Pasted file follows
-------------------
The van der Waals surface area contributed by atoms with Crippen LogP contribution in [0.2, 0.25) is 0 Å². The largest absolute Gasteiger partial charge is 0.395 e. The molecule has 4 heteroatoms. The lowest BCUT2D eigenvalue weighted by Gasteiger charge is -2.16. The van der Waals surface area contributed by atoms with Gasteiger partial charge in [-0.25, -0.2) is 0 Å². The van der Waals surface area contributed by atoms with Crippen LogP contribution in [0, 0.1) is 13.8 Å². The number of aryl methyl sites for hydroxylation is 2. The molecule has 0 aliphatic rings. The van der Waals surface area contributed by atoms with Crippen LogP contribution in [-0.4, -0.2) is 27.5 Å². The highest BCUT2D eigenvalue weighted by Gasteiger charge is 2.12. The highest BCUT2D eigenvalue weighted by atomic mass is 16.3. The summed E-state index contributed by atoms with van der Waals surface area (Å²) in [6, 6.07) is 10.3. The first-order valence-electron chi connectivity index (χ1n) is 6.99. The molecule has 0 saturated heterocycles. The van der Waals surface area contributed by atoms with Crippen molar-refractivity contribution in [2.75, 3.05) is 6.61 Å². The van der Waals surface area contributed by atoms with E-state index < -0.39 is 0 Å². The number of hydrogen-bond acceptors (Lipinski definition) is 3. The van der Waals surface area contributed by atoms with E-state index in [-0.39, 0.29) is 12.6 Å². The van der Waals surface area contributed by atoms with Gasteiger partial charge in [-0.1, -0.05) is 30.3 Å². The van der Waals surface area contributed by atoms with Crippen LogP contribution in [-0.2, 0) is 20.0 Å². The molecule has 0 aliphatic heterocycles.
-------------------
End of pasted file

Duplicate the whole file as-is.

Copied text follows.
The van der Waals surface area contributed by atoms with Crippen LogP contribution in [0.2, 0.25) is 0 Å². The largest absolute Gasteiger partial charge is 0.395 e. The molecule has 4 heteroatoms. The lowest BCUT2D eigenvalue weighted by Gasteiger charge is -2.16. The van der Waals surface area contributed by atoms with Gasteiger partial charge in [-0.25, -0.2) is 0 Å². The van der Waals surface area contributed by atoms with Crippen LogP contribution in [0, 0.1) is 13.8 Å². The number of aryl methyl sites for hydroxylation is 2. The molecule has 0 aliphatic rings. The van der Waals surface area contributed by atoms with Crippen LogP contribution in [-0.4, -0.2) is 27.5 Å². The highest BCUT2D eigenvalue weighted by Gasteiger charge is 2.12. The highest BCUT2D eigenvalue weighted by atomic mass is 16.3. The summed E-state index contributed by atoms with van der Waals surface area (Å²) in [6, 6.07) is 10.3. The first-order valence-electron chi connectivity index (χ1n) is 6.99. The molecule has 0 saturated heterocycles. The van der Waals surface area contributed by atoms with Crippen molar-refractivity contribution in [2.75, 3.05) is 6.61 Å². The van der Waals surface area contributed by atoms with E-state index < -0.39 is 0 Å². The number of hydrogen-bond acceptors (Lipinski definition) is 3. The van der Waals surface area contributed by atoms with E-state index in [-0.39, 0.29) is 12.6 Å². The van der Waals surface area contributed by atoms with Gasteiger partial charge in [-0.1, -0.05) is 30.3 Å². The van der Waals surface area contributed by atoms with Crippen LogP contribution in [-0.2, 0) is 20.0 Å². The molecule has 0 aliphatic heterocycles.